The main theme that I found myself holding onto on this recent rewatch of Creed is sharing. In the world as presented by Ryan Coogler in this movie, to share is to love. Passion, pain, legacy and food are all shared between the characters. When Donnie is telling Rocky, “I fight. You fight.”, it’s a declaration of willingness to share those fights. Whether it’s Donnie’s bout with Ricky Conlan, Rocky going through chemo or Bianca working to make a name for herself in music before she loses her hearing, keeping these things from each other causes problems and being willing to share them mends. If shared with the right people, it’s easier to take the pain and struggles on, as Rocky says, “One step at a time. One punch at a time. One round at a time.” (@WC_Wit)
The greatest triumphs of Creed are, appropriately, in the finer details. Co-writer and director Ryan Coogler could have easily coasted on the legacy of the franchise’s statuesque iconography and well-worn routines. And to be sure, the movie seems — from a distance — to use the safe and standard structure of almost every Rocky film. However, like the titular contender, this movie is restless to prove itself in the harsh light of the ring rather than staying safely in the shadows.
And make no mistake, in the ring Creed is a hell of a fighter, but that’s not where the film is most interested in showing its mettle. It does so in the small, the personal. It’s in the way Michael B. Jordan creates such a charismatic yet volatile lead to stand in deliberate but complimentary contrast to the easygoing Balboa. It’s in the way almost everyone in Philly calls Rocky champ, but can’t drown out the echoing quiet where there should be the voices of Mick, Paulie, and Adrian. It’s in the way that Bianca will challenge Donnie just as surely as anyone in the ring, because she’s there for his passion but not his bullshit. It’s in the way characters will utter four or five words that unlock something brilliant and yet obvious that completely refocus the narrative.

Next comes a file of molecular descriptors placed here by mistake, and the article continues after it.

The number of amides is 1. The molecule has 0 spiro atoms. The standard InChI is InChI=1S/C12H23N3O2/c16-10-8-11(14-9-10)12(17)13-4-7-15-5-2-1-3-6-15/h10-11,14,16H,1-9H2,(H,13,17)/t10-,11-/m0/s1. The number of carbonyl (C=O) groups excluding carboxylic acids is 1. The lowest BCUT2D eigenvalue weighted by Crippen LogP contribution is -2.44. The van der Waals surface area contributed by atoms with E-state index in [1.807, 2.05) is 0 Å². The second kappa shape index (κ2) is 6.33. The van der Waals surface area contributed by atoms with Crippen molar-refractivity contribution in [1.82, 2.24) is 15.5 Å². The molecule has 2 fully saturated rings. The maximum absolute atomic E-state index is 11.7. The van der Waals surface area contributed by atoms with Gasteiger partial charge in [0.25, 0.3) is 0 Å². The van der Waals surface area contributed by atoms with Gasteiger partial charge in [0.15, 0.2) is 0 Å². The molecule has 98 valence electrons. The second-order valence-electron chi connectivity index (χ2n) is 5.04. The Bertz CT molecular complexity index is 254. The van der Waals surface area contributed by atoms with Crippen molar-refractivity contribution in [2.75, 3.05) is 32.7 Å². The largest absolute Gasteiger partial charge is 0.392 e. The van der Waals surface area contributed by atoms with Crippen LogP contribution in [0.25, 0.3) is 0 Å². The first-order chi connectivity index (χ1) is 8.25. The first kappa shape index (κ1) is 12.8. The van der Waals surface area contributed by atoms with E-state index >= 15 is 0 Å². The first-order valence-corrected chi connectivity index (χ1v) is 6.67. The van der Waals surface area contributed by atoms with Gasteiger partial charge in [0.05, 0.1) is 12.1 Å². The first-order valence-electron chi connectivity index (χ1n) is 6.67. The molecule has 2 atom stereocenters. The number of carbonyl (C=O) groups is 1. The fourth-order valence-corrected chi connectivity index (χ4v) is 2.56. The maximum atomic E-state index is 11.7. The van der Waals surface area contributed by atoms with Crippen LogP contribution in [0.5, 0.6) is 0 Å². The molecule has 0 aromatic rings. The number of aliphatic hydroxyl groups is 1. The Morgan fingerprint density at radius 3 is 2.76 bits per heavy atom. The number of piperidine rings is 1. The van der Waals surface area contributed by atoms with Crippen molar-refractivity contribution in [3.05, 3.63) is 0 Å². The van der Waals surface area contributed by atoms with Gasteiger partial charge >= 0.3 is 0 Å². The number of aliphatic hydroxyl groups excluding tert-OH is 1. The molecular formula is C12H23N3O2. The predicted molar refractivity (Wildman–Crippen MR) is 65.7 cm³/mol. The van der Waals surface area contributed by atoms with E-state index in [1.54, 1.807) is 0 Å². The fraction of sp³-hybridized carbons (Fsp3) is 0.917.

And then a punch lands, and you realize that Ludwig Gransson’s score is so powerful and perfect that you didn’t even think to miss “Gonna Fly Now” until it drops at the perfect point in the 12th round and all those tiny details, those little victories, come together to bring you cheering to your feet. Because in a great Rocky movie, like life, it’s not the big title fight that matters the most. It’s the smaller successes that get you into the ring and keep you standing as you step out.
Ryan Coogler knows how winning is done, and Creed more than proves it. (@BLCAgnew)
Creed has no business being as good as it is. A spinoff of a 1970s boxing movie franchise that’s already five sequels deep, it recognizes that why the original Rocky worked was not because of the sports but because of the characters. Michael B Jordan is a revelation as Adonis Johnson, and he imbues every scene with the conflicting emotions that drive his character. He is a person whose pain and feelings of abandonment have fueled his rage for years, but also an outsider who deeply wants to belong. Stallone’s Rocky becoming a supporting character makes perfect sense following the character’s swan song in Rocky Balboa, and his arc becomes even more powerful if you watch that film back to back with this one. In fact, this is probably Stallone’s best performance in at least the last 10 years-maybe longer. He and (the also delightful) Tessa Thompson provide emotional anchors for Adonis, forcing him to keep it 100, as it were, as he struggles to come to terms with his identity as a Creed. It also doesn’t hurt that when the boxing sequences do start, they have some of the most exciting in-ring camerawork and editing I’ve ever seen. I love everything about this film. Creed makes me cry every time I watch it, and I am very concerned about the sequel reportedly swinging the franchise back toward larger-than-life cartoon characters and macho jingoism. Can I see Black Panther now? (@T_Lawson)
It’s a tough statement to make as a Philadelphian, but I’ve always been lukewarm on the Rocky films. I mean, I LIKE them, but have never been able to claim that I LOVE them. The first is a really solid film and the sequels vary from good to only okay. In short, they are good films, but have never blown me away. Perhaps the fact my Philadelphia pride is relatively young due to not being a native Philadelphian; but, each year I’m here, I love this city and this area more and more.